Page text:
BILLINGS — After about a year of waiting, public events are back in full swing at MetraPark in Billings, with the facility hosting both the Eastern A Divisional Basketball tournament and Billings RV and Boat Show and Sale Wednesday, and more to come on the calendar.
“We’re excited about having events again. We were joking around and it was like, well how do we do this, because its been so long since we’ve been able to do a regular event," said Ray Massie, marketing director for MetraPark.
Massie said MetraPark staff have been following COVID-19 policies set out by Gov. Greg Gianforte, which offer few restrictions but encourage businesses to follow industry best practices and Centers for Disease Control guidelines.
“We have a lot of activity beginning to happen. As far as the safety precautions, we certainly follow whatever the governor tells us we need to do and we maintain these rules," Massie said.
The Montana High School Association, which sponsors the tournament, has imposed occupancy limits and requires fans to wear masks. Other events down the road, however, will have their own COVID guidelines.
MetraPark employees in crowd control and concessions will continue to wear masks at events, Massie said. Patrons are encouraged to wear masks, but aren't required to.
A group of shows and events are scheduled to take place inside the First Interstate Arena over the coming months. They include a Toby Keith concert that was originally scheduled for 2020, a weekend of Professional Bull Riders events and other family shows.
Promoters for different events could choose to follow more strict COVID-19 mitigation protocols if they choose and MetraPark staff would accommodate them. But for the most part, promoters follow the lead of state officials, Massie said.
“We tell (promoters) what the original rules are for the state and county, then they can determine to be more aggressive at establishing rules than what ours are. But in general, most promoters will follow the lead of the governor’s office and the county health department office in terms of what they do here at the building," Massie said.
Massie said the Toby Keith concert won't be as socially distanced as other events scheduled for Metra due to the fact that tickets have already been sold. The Professional Bull Riders events and others are worked out on a case-by-case basis to determine how people will be seated and how many tickets are sold.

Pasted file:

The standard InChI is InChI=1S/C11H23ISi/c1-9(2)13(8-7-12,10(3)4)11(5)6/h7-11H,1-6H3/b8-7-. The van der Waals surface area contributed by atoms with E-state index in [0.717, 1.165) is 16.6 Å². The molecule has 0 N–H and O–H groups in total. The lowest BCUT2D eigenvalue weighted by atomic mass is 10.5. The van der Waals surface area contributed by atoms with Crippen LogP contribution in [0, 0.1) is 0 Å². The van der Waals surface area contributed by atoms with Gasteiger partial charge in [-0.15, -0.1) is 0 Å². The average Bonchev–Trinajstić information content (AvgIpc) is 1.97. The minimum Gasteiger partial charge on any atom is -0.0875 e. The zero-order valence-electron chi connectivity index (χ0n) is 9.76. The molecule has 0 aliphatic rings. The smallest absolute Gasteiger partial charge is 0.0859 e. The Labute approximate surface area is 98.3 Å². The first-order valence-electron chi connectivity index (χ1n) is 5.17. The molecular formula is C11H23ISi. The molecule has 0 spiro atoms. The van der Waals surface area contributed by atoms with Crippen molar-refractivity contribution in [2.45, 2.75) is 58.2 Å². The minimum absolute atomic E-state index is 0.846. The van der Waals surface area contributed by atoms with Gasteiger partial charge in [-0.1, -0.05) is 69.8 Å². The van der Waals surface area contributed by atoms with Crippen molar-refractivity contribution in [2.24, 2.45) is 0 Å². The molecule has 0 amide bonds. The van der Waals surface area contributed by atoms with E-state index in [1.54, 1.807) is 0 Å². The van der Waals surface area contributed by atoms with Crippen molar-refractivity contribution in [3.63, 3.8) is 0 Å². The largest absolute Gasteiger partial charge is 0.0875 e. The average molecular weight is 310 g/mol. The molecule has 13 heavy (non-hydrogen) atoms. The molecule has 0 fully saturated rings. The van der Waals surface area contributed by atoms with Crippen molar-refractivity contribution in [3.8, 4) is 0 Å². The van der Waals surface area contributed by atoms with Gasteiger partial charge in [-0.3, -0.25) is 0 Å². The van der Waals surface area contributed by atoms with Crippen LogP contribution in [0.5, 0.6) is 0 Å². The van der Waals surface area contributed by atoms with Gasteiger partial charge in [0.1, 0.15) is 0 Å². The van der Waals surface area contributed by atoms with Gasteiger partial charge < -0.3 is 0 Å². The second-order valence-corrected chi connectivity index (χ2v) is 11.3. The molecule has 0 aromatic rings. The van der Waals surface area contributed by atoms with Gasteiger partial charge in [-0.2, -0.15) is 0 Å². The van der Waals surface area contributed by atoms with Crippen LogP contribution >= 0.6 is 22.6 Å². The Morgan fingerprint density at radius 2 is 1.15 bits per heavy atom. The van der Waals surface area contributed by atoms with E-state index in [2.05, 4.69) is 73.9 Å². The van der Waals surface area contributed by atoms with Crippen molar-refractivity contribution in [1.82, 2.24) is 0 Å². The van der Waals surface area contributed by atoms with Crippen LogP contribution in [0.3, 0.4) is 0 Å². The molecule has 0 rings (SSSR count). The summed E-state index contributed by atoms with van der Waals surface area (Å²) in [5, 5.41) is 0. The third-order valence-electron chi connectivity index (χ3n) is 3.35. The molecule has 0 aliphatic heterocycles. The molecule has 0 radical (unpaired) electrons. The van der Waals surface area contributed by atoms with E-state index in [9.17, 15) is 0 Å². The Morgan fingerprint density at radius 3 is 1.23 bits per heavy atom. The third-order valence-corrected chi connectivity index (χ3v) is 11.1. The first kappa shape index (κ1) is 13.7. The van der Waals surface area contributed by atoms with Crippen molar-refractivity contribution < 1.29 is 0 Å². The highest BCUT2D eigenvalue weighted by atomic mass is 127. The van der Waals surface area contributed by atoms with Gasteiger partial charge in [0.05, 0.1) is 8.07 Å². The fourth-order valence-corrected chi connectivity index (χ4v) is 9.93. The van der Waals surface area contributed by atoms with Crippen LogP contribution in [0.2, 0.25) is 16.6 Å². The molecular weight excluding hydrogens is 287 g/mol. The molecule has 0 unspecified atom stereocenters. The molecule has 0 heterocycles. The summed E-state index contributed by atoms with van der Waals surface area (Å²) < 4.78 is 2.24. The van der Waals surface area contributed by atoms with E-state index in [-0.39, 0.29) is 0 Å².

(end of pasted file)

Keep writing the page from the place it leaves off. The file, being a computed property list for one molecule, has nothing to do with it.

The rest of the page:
"It will be a little more crowded than a traditional social distancing event would be, but it’s not going to be 8,500 people in the arena. That won’t occur for that show. The same thing for PBR, we’re working with them to establish an appropriate amount of attendance for the arena in order to keep people safe," Massie said.
Above all, Massie said staff are thankful that they were able to keep their jobs through the pandemic. Staff were able to find smaller "fix up" projects in the arena and on the grounds to take care of while there were minimal events.
Massie said some other arena operators he's in touch with were forced to lay off their staff during the pandemic and have been finding it tough to get things back up and running again.
“That’s not easy. You’re restarting your facility, your business from zero. This business doesn’t ever really stop. We’ve been constantly moving things around for the past several months to get ahead the dates in which we could clear from a health department standpoint and make it safe for people to come," Massie said.
Across the MetraPark grounds at the Expo Center, people could tour 157 boats and campers for sale at the Billings RV and Boat Show and sale put on by Bretz RV and Marine. Operations manager Dustin Bretz said the RV show was one of the last to go on in 2020 before they stay at home order and everyone is excited to be back.
"We’ve been kind of locked up with COVID restrictions all of last year and this is our first big event of the year and it’s really been exciting," Bretz said.
In the first one and a half days of the sale, about 700 families had come through the doors of the Expo Center to see the big toys. Bretz said on a normal year, only 200 families generally come through on the weekdays of the sale.
“Generally we get a couple hundred on those first two weekdays. So we’re up three to four times in traffic right out of the gate," Bretz said.
For COVID policies, the RV show staff all have a mask in their pocket and will put it on if a customer asks, Bretz said. All the RVs and boats are sanitized with a fogger every night and there are six staff members spot sanitizing surfaces throughout the day. Patrons are not required to wear masks.
There are plenty of places to hide away in a camper or drop the boat in the water in Montana, and people sure took advantage of that during the pandemic.
Bretz said sales boomed for his business last year.
“Last year, our sales were up dramatically and we had an unbelievable amount of first-time campers and boaters getting into the industry and wanting to get into the lifestyle and go play," Bretz said. “If it had wheels and a furnace and a fridge for an RV, somebody was going to take it and go camping. And the boats, we literally sold out of boats mid summer last year."
Bretz said there's still plenty of RVs and boats to go around this year due to the company's good relationship with manufacturers. But those manufacturers can only make so many campers and boats per year. Bretz said there may be another season of high demand if 2021 is anything like 2020 when it comes to the camping industry.
“We foresee if the industry continues to grow, that mid summer there will be more shortages on RVs and boats and I think that is just going to be a reality for 2021," Bretz said.